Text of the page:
The Long Island Ship Model Society has been around since 1966 and works diligently to preserve an art form that, for many these days, has really fallen by the wayside—the construction of highly detailed, historically accurate and incredibly complex model ships that can often take years to complete.
John McElwee of Syosset serves at the group’s meeting coordinator and said that the Model Society is basically, just a group of guys who enjoy what they do, as well as helping each other whenever they can.
“This is a very casual club. The way it works is that we bring our ships down to the meetings and if something is a work-in-progress, we all help each other out. If someone is stuck, or they need a suggestion or make a mistake, they can count on their fellow members to offer critiques and assistance to help them overcome it,” he said. “We really enjoy trying to create something from history and getting together and sharing ideas. Everyone here has their own way of doing things, so when we get together there’s a great sense of teamwork and mutual assistance.”
The group meets monthly at the Syosset Public Library, typically on the last Thursday of each month. Anyone interested in attending should check the library’s website for their event calendar to confirm the exact date.
“The library has been very accommodating to us,” McElwee said. “We really appreciate it and very much enjoy holding our meetings here.”
The complexity of some of the ship models is utterly breathtaking, with the majority of them made from scratch by hand. Sometimes commercial model kits are used as a base, McElwee said, but usually the members of the club discard many of the stock parts and, through both creativity and necessity, devise their own.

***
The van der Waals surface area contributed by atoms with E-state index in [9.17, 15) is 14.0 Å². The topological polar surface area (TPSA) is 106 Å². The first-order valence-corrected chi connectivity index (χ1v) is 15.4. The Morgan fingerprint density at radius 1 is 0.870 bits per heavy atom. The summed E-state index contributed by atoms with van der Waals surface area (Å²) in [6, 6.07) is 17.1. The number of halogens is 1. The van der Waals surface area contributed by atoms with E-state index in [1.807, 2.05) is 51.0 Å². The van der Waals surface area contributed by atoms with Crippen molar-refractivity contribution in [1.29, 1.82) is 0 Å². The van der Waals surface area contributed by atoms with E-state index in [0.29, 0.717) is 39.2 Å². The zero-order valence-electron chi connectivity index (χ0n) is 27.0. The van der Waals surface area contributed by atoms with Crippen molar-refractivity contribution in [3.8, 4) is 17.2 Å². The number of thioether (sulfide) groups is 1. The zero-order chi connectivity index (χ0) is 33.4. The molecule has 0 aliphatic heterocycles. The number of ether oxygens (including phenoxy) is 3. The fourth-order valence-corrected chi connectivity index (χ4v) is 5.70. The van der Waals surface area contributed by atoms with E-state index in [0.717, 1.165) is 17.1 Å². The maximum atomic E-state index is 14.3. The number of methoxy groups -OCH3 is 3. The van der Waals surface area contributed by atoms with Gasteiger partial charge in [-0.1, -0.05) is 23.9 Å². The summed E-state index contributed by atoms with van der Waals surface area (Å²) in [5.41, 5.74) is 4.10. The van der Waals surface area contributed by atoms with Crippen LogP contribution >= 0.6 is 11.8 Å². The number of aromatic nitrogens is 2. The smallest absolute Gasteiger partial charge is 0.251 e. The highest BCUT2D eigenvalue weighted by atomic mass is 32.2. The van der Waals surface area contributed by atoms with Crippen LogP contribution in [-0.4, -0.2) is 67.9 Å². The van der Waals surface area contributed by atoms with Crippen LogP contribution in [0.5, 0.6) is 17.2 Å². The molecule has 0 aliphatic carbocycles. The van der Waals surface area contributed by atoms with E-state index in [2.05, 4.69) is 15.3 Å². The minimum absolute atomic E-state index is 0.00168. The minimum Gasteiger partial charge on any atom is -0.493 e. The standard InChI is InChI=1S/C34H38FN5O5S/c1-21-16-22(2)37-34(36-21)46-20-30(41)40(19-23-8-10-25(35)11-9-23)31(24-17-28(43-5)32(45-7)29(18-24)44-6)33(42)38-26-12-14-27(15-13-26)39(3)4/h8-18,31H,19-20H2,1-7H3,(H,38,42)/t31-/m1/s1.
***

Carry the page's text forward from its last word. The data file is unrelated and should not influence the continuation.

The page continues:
“Most of these models are made from kits that have been heavily modified,” he said. “First, we do as much research as we can through books and the Internet to keep the ships as true to their original period and design as possible, to the point that our models are usually museum-quality. It’s like taking a snapshot of history.”
McElwee himself had a model on display of a 2,000-year-old fishing boat that was discovered sunken and preserved in the mud of Israel. He used extensive research and blueprints to make it as close to its original condition as possible.
The society’s membership has lagged slightly in recent years, but the current head count in the group is 15 members. However, McElwee was quick to point out that they’re always looking for new additions to their ranks and that they eagerly welcome people of any age who are even the slightest bit curious about what the club does. Anyone is welcome to come on down and check out the Model Society, ask questions and participate however they like.
Neil Gillon of Freeport made a replica of the great explorer Henry Hudson’s fabled ship, The Half Moon, a boat the famous explorer used for more than 20 voyages. This labor of love took Gillon five-and-a-half years to complete, working at least four nights a week for several hours each night after his wife and son had gone to bed.
“I always wanted to build a model ship myself after seeing them in the museums as a kid. I joined the club and I bought the model kit I used as a base for the The Half Moon, and then I threw everything out except the hull and built off of that,” he said. “I did research and conversed with my fellow members and everything on that ship—from the rigging to the individual planks on the deck—I did from scratch by hand and it exactly matches the construction of the original vessel from the 1600s. If you apply yourself, nothing about this is really that hard. It’s just time consuming.”
Syosset resident Gunther Benkart’s model of the famed Flying Cloud, a ship that set the world’s sailing record for the fastest trip between New York and San Francisco, took him two years to complete.
“I started doing the model making when I retired and I was looking for something to do. I really enjoy the woodworking and most of all, I really just enjoy working with my hands,” he said. “You’re building the model like you would a real ship—just a lot smaller, obviously. When you’re constructing the hull, you have to actually steam the wood just as you would on a real ship, to bend it to go around the stern. But the hardest part is doing the rigging on this particular model, all the little strings that go from the various masts and sails. But it’s very satisfying to look at your finished product and know that you made that yourself with your own two hands.”
Those looking for more information on the Long Island Ship Model Society can email John McElwee at firstname.lastname@example.org.